Updates & uplifting tales
Senior pets: Another opportunity for love
Living large in the golden years
If 50 is the new 40 for humans, then 15 is the new 5 for pets. Senior dogs, typically those who are 8 years or older, are in need of homes just as much as younger ones, and thanks to adopters like Lindsey and her husband who see beyond age, pets like Bosley are spending their golden years in loving homes.
Newlyweds Lindsey and Danny had just moved to Denver and wanted to adopt a dog between 2 and 7 years old. The couple didn’t consider adopting a senior dog because of the inevitable health issues and, of course, the possibility of not having as much time together before the end of the dog’s life. Their thinking changed, however, once they came to the Dumb Friends League and met Bosley, a 12-year-old Australian cattle mix.
While looking at dogs in the shelter, Lindsey noticed that as a senior dog, there was little interest in Bosley despite his sweet and playful nature. Potential adopters walked away from Bosley’s kennel after reading his age on his bio card, and with each passerby, Bosley looked sad, but he still had a hopeful look in his eyes, which broke Lindsey’s heart. When the couple approached Bosley’s kennel, he stood up and wagged his tail. Possibilities! “When we took Bosley out of his kennel to get to know him, he was hesitant and quite nervous,” remembered Lindsey, “however, he had a spark in his eyes that wasn’t there before.”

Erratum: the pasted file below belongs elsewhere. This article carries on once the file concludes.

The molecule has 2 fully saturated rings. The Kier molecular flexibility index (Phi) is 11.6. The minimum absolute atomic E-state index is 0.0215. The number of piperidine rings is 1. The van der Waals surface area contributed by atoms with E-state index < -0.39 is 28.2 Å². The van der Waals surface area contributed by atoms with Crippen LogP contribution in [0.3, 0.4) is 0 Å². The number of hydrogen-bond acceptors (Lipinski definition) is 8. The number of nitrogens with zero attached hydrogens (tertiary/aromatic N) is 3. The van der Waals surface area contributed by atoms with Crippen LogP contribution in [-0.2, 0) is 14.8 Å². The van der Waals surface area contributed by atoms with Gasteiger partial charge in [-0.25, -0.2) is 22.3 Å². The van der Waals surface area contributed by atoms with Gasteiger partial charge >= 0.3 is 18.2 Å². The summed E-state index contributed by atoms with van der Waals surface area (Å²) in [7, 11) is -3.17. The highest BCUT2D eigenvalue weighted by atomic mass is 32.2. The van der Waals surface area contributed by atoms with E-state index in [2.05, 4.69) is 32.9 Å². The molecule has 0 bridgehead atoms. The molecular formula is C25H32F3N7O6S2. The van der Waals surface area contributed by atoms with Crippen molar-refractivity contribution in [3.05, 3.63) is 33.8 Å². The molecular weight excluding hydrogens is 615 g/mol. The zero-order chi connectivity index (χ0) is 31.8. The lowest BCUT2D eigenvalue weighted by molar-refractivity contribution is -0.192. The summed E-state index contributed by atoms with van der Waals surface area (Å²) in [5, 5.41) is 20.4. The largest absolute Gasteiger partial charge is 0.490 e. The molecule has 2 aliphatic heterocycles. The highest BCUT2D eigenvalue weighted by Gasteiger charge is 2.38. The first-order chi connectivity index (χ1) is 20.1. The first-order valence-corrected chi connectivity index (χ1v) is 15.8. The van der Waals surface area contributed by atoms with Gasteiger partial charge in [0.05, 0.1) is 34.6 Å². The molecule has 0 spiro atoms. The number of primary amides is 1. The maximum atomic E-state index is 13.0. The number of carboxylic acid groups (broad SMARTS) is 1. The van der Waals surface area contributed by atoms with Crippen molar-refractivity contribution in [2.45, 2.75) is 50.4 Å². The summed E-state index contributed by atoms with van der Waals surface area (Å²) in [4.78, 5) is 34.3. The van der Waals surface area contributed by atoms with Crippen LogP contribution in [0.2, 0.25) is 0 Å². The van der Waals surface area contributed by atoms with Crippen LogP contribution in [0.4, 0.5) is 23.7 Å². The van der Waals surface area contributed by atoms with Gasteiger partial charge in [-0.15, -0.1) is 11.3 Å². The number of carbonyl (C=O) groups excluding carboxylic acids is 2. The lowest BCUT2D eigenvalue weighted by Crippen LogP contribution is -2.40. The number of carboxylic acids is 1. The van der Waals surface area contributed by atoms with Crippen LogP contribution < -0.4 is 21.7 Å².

Typically, older dogs are trained and know basic commands, and this was true for Bosley. The sweet pup was housebroken, knew how to sit, shake paws and walk nicely on a leash. “Bosley had everything going for him except that he was 12-years old,” said Lindsey. “My husband and I hesitated to get him, but we knew that he would live out the rest of his life in a good home. No one ever knows about health issues, and we knew that we shouldn’t assume. It’s hard to think about, but a dog can die at any age from anything. Although a senior dog is older, they still need to be loved and taken care of.”
Bosley now spends his days protecting his new home and meeting other neighborhood dogs and even has several canine friends. Walks, ear scratches and nights spent at the end of the couple’s bed top Bosley’s favorite things list. Each day, Bosley is eager for his morning and evening treat along with his thyroid medication, and while he can no longer go hiking with Lindsey and Danny, he still enjoys short jogs at night.
“Adopting a senior dog is special because you know that the dog will end up in the best home to live out the rest of its years,” said Lindsey. “Older dogs may take some time to warm up and build trust, but once you have that, there’s no stopping the dog’s love and loyalty for you. I have no idea what Bosley’s life was like for his first 12 years, but no matter what might have happened, he’ll always have a place in our home as our fur baby. We love Bosley and couldn’t imagine our lives without him!”
Stay gold Bosley!